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More On SARs

Editor's note: We felt the following email to be of sufficient importance to our readers to include it in full:

Dear Editor:
In Volume XI, No. 2, in February, you headlined an article titled "Suspicious Activity Reports - Still Questions - After All This Time". In it you report that FinCEN released another list of frequently asked questions, due to the increase of calls about SARs, which prompted them to address certain problems that have come up.

In fact, the issues addressed are contained within the SAR Activity Review that was released in October. And rather than being a FinCEN release of frequently asked questions, this is a publication that was put together and released by FinCEN, the bank supervisory agencies, and the ABA. It is a publication that has been in the works for quite some time, with the next edition due for distribution sometime after the end of April. In fact, in the introduction of the SAR Activity Review, at page 1, it states that, "the publication reflects the recognition of both relevant government agencies and the nation's financial institutions of the desirability of a continuing public exchange of information about the SAR System and its results."

One section of the publication is the section on issues that need to be addressed for SAR filings. It is this section that contains the information that you have addressed in your article and for which I would like to provide some clarification to you.In your article you state that you are not allowed to disclose to anyone that you have filed a SAR. While the disclosure of a SAR filing is severely restricted, the article appears to say that you cannot even tell a prosecutor that SAR has been filed. I hope that it was not your intention to convey such information as it is perfectly acceptable to tell a prosecutor that a SAR has been filed.

You also state that the guidance in the SAR Review says that you cannot supply a copy of a SAR in response to a court order. In fact, the publication does not say this, rather it says that court ordered disclosure raises special issues, which is the reason that the primary regulator should be contacted. Disclosures of SARs have occurred in response to a court order when we could not convince a court otherwise. While these cases have been rare, we have been able to get protective orders so that there was no public disclosure of the SAR.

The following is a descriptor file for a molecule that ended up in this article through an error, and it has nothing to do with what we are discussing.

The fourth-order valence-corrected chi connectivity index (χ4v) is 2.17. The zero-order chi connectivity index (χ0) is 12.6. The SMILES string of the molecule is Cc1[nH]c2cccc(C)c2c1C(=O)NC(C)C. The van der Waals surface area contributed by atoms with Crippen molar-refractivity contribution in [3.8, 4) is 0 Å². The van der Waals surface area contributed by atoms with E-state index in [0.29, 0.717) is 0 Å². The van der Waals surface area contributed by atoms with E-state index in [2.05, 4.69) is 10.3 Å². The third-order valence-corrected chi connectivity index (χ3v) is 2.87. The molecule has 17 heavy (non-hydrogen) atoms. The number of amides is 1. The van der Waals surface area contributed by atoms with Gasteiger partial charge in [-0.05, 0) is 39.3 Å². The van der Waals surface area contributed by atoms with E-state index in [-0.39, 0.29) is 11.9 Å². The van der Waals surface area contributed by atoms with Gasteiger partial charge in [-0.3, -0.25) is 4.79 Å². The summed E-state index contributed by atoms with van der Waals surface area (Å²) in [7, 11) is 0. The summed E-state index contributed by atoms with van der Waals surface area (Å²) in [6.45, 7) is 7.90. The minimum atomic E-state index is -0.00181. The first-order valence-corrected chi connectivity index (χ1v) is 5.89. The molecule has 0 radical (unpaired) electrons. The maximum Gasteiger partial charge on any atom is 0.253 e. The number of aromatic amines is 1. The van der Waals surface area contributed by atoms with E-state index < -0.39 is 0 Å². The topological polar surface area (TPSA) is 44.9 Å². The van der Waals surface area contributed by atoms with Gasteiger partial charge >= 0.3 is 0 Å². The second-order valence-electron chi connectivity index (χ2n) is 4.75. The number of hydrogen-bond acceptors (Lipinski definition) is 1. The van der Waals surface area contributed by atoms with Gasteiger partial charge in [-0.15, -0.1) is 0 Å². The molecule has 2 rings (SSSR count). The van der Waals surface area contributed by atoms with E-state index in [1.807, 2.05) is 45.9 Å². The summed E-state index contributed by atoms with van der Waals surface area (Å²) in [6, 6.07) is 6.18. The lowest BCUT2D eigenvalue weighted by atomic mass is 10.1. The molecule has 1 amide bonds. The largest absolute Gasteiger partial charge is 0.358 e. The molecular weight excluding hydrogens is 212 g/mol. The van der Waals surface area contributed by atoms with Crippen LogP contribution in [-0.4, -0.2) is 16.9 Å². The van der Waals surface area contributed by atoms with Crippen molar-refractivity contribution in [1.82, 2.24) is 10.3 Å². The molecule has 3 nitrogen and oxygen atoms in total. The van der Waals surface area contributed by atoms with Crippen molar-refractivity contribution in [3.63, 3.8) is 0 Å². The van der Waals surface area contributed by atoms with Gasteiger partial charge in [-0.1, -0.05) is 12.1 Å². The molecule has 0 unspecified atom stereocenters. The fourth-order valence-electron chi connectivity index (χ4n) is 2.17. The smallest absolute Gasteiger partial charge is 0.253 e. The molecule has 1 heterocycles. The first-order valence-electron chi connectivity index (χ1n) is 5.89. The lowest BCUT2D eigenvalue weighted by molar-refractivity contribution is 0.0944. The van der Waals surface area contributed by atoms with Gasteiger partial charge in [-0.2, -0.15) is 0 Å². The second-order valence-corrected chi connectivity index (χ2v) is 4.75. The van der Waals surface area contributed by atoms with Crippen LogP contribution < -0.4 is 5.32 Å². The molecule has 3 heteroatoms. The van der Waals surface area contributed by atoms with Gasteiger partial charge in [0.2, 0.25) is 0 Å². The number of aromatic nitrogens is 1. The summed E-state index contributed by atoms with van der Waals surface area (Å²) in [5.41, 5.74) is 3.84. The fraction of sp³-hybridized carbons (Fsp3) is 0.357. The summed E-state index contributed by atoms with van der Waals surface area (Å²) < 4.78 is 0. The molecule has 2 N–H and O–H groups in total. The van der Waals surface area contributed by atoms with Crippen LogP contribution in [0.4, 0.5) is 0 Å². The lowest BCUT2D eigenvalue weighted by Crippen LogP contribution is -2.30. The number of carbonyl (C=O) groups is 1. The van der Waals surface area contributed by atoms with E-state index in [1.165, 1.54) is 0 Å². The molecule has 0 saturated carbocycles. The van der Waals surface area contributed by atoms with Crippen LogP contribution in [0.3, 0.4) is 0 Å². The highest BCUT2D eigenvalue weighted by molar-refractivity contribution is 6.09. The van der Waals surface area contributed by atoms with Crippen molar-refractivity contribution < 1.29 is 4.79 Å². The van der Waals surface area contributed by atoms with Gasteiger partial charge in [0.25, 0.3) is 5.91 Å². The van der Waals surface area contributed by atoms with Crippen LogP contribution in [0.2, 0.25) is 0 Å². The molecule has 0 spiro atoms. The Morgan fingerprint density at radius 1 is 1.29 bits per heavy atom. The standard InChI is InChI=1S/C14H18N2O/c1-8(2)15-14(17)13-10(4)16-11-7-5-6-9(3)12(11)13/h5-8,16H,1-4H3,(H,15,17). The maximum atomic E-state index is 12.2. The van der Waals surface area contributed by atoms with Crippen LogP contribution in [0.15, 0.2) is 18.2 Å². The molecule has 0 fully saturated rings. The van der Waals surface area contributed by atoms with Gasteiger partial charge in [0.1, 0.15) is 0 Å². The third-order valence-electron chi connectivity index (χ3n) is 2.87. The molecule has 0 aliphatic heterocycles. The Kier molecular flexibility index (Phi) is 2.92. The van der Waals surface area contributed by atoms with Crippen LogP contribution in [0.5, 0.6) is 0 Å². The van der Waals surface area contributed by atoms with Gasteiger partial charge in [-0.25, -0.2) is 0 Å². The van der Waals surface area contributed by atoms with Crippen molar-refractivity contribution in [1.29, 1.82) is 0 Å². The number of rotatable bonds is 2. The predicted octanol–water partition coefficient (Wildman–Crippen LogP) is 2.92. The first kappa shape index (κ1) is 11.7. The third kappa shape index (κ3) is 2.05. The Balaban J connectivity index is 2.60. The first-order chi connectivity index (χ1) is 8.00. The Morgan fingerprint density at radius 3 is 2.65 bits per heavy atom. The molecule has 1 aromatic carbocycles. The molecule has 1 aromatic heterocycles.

You comment that the SAR Review states that the time to file a SAR is within 30 days of initial detection, not the initial activity. Our explanation was a little more detailed. We said that the filing should be within 30 days of a determination that the activity in question is believed to be suspicious or potentially illegal.

Also, you stated that you can immediately notify law enforcement "as soon as you file." A bank can contact law enforcement at anytime it so desires, whether or not a SAR has been filed. Contact with law enforcement without a SAR still has the same safe harbor protections.

Finally, you editorialized with regard to FinCEN's sidestepping of the account closing issue. Again, this was not a FinCEN decision, but rather the consensus of all government agencies. I would disagree with you that the industry standard is to close an account when a SAR is filed. If this were the case, based on the number of SAR filings there would be a heck of a lot of account closings. I also don't agree that we sidestepped the issue of account closings. It is certainly not our place to tell banks when to close accounts. While there may be instances where such a decision is obvious there are many instances where this is not the case, which, therefore, requires a determination by the bank based on all of the information it has available.I hope this clarifies and helps.

Rick Small, Deputy Associate Director
Division of Banking Supervision & Regulation
Board of Governors of the Federal Reserve System
Washington, DC
(202) 452-5235

Copyright © 2001 Bankers' Hotline. Originally appeared in Bankers' Hotline, Vol. 11, No. 4, 4/01

First published on 04/01/2001

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